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10 Steps to Find the Best Small Business Phone Service

Serguei Solokhine author image
10 Steps to Find the Best Small Business Phone Service
Choosing the best phone service for your small business can be overwhelming. We’ve compiled this 10-step guide to help you through the process. When shopping for a phone service provider, the main things you should look for are reliable call reception and routing, scalability, and cost.

Unfortunately, a traditional phone line often falls short in the last two aspects, which is why we recommend VoIP as an alternative. Follow these steps to find a VoIP phone service provider that ticks these essential boxes.

Step 1: Go with VoIP for your small business

With modern infrastructure, we think that voice over internet protocol (VoIP) software is the best phone service option for most small businesses. VoIP companies route phone calls through the internet. To use their services, you simply have to pay an ongoing subscription to access their cloud-powered telephone infrastructure.

Time and money are precious, and VoIP saves you both. Relative to a traditional phone line, this service saves on upfront costs, since you do not need to buy any of the expensive equipment required to set up a landline phone system. Also, since the digital phone system is ready to go, setup takes hours or days instead of weeks or months.

With a traditional phone system, scaling up requires buying and setting up equipment, while scaling down means selling equipment or letting it sit unused, neither of which are ideal. To scale your business with VoIP, you can simply increase or decrease the size of your subscription.

That said, choosing a VoIP provider can be daunting—there are a lot of them out there, and it can be hard to figure out where to start. Use the following steps to help guide your research.

Step 2: Establish a budget

Establishing a realistic budget can help keep you grounded while shopping for providers.

VoIP companies typically bill on a subscription basis with a monthly or annual installment. The price also increases with every additional phone user. If a provider charges $50 per user per month for their service, a business with two users will pay $100/month. To add a third user, the monthly bill will go up to $150, and so on.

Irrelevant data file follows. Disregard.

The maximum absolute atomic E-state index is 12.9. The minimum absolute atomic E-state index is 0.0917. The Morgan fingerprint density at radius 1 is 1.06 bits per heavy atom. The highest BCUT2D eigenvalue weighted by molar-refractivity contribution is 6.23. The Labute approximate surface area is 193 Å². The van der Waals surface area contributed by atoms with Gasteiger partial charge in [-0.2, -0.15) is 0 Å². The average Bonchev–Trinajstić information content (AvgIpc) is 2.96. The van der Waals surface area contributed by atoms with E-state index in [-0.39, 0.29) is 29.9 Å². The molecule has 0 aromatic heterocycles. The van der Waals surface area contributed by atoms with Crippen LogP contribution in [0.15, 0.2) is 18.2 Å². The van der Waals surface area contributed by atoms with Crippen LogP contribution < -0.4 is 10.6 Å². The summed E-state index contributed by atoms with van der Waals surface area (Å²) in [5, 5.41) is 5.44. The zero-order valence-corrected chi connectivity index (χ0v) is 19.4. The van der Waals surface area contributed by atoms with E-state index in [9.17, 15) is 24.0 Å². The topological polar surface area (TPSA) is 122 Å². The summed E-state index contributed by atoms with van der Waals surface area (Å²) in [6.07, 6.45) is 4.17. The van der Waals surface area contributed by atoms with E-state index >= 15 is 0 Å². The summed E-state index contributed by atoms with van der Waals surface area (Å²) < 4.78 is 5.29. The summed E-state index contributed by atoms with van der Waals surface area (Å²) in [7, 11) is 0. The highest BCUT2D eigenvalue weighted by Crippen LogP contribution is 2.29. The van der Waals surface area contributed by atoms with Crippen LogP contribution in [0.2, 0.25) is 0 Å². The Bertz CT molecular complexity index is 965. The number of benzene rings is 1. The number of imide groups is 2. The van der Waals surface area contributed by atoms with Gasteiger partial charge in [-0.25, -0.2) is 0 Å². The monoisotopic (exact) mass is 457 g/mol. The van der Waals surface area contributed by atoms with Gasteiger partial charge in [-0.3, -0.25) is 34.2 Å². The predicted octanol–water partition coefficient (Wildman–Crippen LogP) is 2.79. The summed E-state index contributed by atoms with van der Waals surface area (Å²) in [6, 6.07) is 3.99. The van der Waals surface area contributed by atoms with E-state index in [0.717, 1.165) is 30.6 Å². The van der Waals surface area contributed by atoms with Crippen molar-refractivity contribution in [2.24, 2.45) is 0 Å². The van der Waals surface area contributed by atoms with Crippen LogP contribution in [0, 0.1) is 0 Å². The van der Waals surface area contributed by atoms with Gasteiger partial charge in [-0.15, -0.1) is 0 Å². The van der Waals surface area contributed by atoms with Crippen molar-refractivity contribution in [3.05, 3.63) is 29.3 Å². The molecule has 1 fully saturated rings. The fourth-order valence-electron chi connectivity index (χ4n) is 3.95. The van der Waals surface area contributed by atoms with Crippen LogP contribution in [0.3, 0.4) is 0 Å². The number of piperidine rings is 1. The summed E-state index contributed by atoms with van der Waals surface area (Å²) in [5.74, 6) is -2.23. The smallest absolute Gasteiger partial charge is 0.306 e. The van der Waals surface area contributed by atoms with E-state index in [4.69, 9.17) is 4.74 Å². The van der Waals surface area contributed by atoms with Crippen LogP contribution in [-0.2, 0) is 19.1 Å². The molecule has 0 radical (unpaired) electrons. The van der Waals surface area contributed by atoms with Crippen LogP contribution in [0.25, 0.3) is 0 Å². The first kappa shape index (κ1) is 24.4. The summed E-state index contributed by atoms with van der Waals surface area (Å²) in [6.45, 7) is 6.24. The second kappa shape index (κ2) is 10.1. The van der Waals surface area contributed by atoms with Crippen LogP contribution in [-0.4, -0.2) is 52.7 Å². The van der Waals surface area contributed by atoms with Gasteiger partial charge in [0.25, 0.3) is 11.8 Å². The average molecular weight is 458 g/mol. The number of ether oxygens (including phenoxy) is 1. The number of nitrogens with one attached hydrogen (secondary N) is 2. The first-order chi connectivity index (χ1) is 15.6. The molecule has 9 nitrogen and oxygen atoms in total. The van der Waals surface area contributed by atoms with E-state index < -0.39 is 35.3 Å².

Most services will also have multiple plan levels that unlock extra features. The most basic plan will always offer phone services and basics like voicemail, call blocking, and—sometimes—SMS messaging. These plans usually range in price from $15 to $20 per user per month.

More expensive plans could come with additional benefits like automatic voicemail transcription, reports for management teams, and remote desktop connection for work-from-home employees. Expect such plans to start at around $35 per user or more.

Use these costs as a baseline for your budget, and you’ll be ready for the next step.

Step 3: Consider additional features

All VoIP providers offer basic internet-based telephony services. Many providers will also throw in call recording, internal messaging for your team, and file sharing. Any features beyond these are likely to be priced at a premium.

Look carefully at the different plan options your provider offers. If the most basic package is littered with extra features that you will not use, consider a different provider—it will probably be cheaper. On the other hand, if you need something beyond the basic offering, like corporate training, make sure that the plan you choose offers the features you require.

Step 4: Determine tech compatibility

Your VoIP provider should be compatible with your existing software and hardware. If your business uses Macs, it won’t do to buy software that only works on Windows.

Consider what devices you will need to connect. Will your employees only be using their in-office phone headsets? Or will they need to connect from home on their personal computer, tablet, or smartphone? Not every VoIP provider is compatible across all devices, so make sure that your provider is compatible with those you intend to use.

Many VoIP providers also integrate with other commonly used business software. If you already use a CRM program, limit your search to VoIP providers designed to integrate directly with the CRM you already use. This will make adopting the new software that much easier.

Step 5: Find the right payment plan for you

Many VoIP providers offer different payment options. Some offer both monthly and annual payments with a discount to annual subscribers. Others only allow annual payments.

Determining which option is best for you depends entirely on the nature of your business and your billing cycle. Would you prefer a lump sum annual payment, or smaller, ongoing monthly payments? Decide what works for you and keep it in mind, as not every VoIP provider will be able to accommodate your preferred payment frequency.

Finally, consult the provider’s terms and conditions about their account cancellation policy to see if there are any hidden fees or issues that may arise if you choose to take your business elsewhere. This is especially important for annual payments: find out what happens if you choose to exit your contract mid-year.